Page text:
Toddlers can be quite challenging to feed. Some major developmental changes take place during these years, making mealtimes even more difficult.
With the little ones striving for more control and independence, they tend to put up a struggle when being fed. Also, their thus far rapid growth rate usually slows down at this point, hence the decrease in appetite.
Despite these challenges, you should keep on establishing structure and limits for them, including those for feeding them. This is the time for teaching them what would eventually become lifelong eating habits, so don’t weaken your stance and resolve in the face of their obstinacy. Besides, you also need to make sure that they get all the nutrients that their bodies require.
Introduction to Table Food
Nutrition remains a top priority during this time of transition. As you shift gears, ditching the feeding bottles and propelling them to table food and self-feeding, good nutrition should be easier to achieve with the variety of foods that are now available to them.
Nonetheless, variety also means new tastes and textures, which are things that many toddlers resist. Remember that they’re coming from a period of milk and mush; table food would probably take some getting used to.
Food Amount for Toddlers
How much food do toddlers need? It varies, depending on factors such as their activity level, size, and age. Generally, toddlers require about 1,000 to 1,400 calories per day. The following list of child nutrition facts gives you an idea of what foods are good for toddlers and how much of them should be given daily.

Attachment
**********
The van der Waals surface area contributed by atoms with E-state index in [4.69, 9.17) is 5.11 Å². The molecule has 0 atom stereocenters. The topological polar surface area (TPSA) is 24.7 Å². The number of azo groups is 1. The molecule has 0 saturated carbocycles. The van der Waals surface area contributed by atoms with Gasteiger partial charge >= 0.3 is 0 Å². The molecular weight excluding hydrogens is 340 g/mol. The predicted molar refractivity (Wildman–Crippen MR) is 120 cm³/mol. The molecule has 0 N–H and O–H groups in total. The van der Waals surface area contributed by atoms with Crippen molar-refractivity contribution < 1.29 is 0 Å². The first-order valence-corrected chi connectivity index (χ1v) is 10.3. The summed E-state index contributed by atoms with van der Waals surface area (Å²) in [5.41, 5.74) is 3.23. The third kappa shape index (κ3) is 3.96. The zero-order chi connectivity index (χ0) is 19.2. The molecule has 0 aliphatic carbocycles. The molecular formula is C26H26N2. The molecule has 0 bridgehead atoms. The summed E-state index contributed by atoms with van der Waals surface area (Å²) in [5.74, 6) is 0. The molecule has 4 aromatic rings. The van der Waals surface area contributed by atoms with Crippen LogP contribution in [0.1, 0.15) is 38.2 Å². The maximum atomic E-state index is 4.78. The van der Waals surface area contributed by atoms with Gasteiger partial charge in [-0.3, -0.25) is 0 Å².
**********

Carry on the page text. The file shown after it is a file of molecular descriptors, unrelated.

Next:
As expected, the lower amount in the range provided is for younger toddlers, and the higher amount applies to older toddlers. It’s all about averages, however, so don’t fret if you can’t get them to eat as much as the amount indicated. Just make sure they get a wide variety in their diet.
1. Three to five ounces of whole grains
To help you with servings, one ounce equals:
- A slice of bread
- A cup of breakfast cereal
- Half a cup of rice, pasta or cereal (cooked)
2. One to one and a half cups of vegetables
Make sure veggies are well-cooked, soft, and cut in manageable pieces to prevent choking. Here are some ideas of vegetables to serve toddlers:
- Baked root vegetable (carrot, potato, sweet potato, etc.) fries
- Roasted squash or zucchini
- Roasted broccoli or cauliflower
- Cooked greens like collards or spinach
3. One to one and a half cups of fruits
Fruits are easier to serve since they’re sweet and eaten raw. Use a measuring cup to monitor if your kids are consuming the recommended amounts per day. Give them apples, plums, and berries to aid brain development, which is crucial at this stage.
4. Two to four ounces of meat and beans
Meat here also includes poultry, egg, and fish. An ounce of meat, poultry, or fish is pretty straightforward. To give you an idea of the serving amount for beans and eggs, one ounce equals a fourth of a cup of beans or one egg.
5. Two cups of dairy
The cup measurement is, of course, easier to apply to milk and yogurt. When it comes to cheese, a cup equals about one and a half to two ounces.
Toddler Milk Consumption
Toddlers need to continue their milk intake as it’s the best source of calcium and vitamin D, which they need to build strong bones. These two work together, with vitamin D aiding calcium absorption.